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- Main article: Psychological issues and chemical warfare
Nerve Agents (also known as nerve gases, though these chemicals are liquid at room temperature) are a class of phosphorus-containing organic chemicals (organophosphates) that disrupt the mechanism by which nerves transfer messages to organs. The disruption is caused by blocking acetylcholinesterase, an enzyme that normally relaxes the activity of acetylcholine, a neurotransmitter.
As chemical weapons, they are classified as weapons of mass destruction by the United Nations according to UN Resolution 687, and their production and stockpiling was outlawed by the Chemical Weapons Convention of 1993; the Chemical Weapons Convention officially took effect on April 291997.  Poisoning by a nerve agent leads to contraction of pupils, profuse salivation, convulsions, involuntary urination and defecation, and eventual death by asphyxiation as control is lost over respiratory muscles. Some nerve agents are readily vaporized or aerosolized and the primary portal of entry into the body is the respiratory system. Nerve agents can also be absorbed through the skin, requiring that those likely to be subjected to such agents wear a full body suit in addition to a respirator.
As their name suggests, nerve agents attack the nervous system of the human body. All such agents function the same way: by interrupting the breakdown of the neurotransmitters that signal muscles to contract, preventing them from relaxing.
Initial symptoms following exposure to sarin (and other nerve agents) are a runny nose, tightness in the chest and constriction of the pupils. Soon after, the victim will then have difficulty breathing, and will experience nausea and drooling. As the victim continues to lose control of his or her bodily functions, he or she will involuntarily salivate, lacrimate, urinate, defecate, experience gastrointestinal pain, and emesis (vomiting). This phase is followed by twitching and jerking, and ultimately the victim will become comatose and suffocate as a consequence of convulsive spasms.
The effects of nerve agents are very long lasting and cumulative (increased successive exposures), and survivors of nerve agent poisoning almost invariably suffer chronic neurological damage.
Mechanism of actionEdit
When a normally functioning motor nerve is stimulated it releases the neurotransmitter acetylcholine, which transmits the impulse to a muscle or organ. Once the impulse is sent, the enzyme acetylcholine esterase immediately breaks down the acetylcholine in order to allow the muscle or organ to relax.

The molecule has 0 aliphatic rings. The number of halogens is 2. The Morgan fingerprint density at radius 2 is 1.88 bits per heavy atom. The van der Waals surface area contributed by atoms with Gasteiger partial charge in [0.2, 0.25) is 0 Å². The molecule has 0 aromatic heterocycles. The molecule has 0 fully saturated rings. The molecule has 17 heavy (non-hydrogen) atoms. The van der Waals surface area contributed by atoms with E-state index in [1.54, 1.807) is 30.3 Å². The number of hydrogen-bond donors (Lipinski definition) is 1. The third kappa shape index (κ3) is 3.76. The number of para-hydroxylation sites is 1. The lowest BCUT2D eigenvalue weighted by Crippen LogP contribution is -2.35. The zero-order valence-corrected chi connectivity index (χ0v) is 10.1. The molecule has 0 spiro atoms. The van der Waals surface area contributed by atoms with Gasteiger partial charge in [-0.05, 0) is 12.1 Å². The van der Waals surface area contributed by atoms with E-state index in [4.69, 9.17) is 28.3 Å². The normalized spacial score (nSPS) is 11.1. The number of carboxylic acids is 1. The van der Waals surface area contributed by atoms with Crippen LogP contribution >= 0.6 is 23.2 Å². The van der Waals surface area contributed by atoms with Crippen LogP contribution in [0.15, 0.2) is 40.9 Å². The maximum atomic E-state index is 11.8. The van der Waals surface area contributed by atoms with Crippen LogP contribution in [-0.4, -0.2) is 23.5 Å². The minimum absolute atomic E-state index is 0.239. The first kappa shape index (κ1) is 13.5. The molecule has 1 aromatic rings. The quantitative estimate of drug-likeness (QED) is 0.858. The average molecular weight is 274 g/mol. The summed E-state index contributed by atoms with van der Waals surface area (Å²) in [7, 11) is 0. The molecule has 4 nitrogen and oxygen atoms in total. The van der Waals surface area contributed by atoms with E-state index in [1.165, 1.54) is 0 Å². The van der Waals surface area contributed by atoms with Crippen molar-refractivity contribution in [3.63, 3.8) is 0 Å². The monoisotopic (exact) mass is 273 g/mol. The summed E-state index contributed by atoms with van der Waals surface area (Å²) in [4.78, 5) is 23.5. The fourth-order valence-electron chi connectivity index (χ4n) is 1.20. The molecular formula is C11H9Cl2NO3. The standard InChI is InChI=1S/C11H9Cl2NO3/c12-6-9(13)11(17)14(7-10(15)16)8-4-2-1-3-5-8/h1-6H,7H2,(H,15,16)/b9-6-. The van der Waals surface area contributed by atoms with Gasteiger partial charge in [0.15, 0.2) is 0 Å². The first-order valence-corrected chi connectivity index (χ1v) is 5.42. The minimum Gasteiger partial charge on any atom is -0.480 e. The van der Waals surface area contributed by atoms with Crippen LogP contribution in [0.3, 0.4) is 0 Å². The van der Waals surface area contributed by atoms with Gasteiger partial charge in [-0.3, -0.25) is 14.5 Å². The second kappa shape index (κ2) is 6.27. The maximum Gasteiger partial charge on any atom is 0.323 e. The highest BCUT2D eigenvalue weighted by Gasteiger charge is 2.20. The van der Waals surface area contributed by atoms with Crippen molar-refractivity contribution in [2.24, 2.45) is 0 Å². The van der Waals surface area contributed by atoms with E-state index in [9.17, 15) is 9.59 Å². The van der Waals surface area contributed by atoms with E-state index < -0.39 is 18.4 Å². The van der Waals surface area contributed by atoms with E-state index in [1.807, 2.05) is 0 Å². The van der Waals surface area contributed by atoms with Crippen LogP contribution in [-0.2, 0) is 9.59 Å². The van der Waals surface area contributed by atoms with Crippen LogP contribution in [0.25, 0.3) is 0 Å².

Nerve agents disrupt the nervous system by inhibiting the enzyme acetylcholine esterase by forming a covalent bond with the site of the enzyme where acetylcholine normally undergoes hydrolysis (breaks down). The result is that acetylcholine builds up and continues to act so that any nerve impulses are continually transmitted, and muscle contractions do not stop.
Atropine and related anticholinergic drugs act as antidotes to nerve agent poisoning because they block acetylcholine receptors, but they are poisonous in their own right. (Some synthetic anticholinergics, such as biperiden may counteract the central symptoms of nerve agent poisoning better than atropine, since they pass the blood-brain barrier better than atropine.) While these drugs will save the life of a person affected with nerve agents, that person may be incapacitated briefly or for an extended period of time, depending on the amount of exposure. The endpoint of atropine administration is the clearing of bronchial secretions. Atropine for field use by military personnel is often loaded in an autoinjector, for ease of use in stressful conditions (See Mark I NAAK).
Pralidoxime chloride, also known as 2-PAM chloride, is also used as an antidote. Rather than counteracting the initial effects of the nerve agent on the nervous system like atropine, pralidoxime chloride actually re-activates the poisoned enzyme (acetylcholinesterase) by "scavenging" the phosphoryl rest attached on the functional hydroxyl group of the enzyme. Though safer to use, it takes a longer time to have an effect.
Recent scientific breakthroughs have seen antidotes being produced in the milk of genetically modified goats.
There are two main classes of nerve agents. The members of the two classes share similar properties, and are given both a common name (such as sarin), and a two-character NATO identifier (such as GB).
The G-series is thus named because German scientists first synthesized them. All of the compounds in this class were discovered and synthesized during or soon after World War II, led by Dr. Gerhard Schrader (later under the employment of I.G. Farben).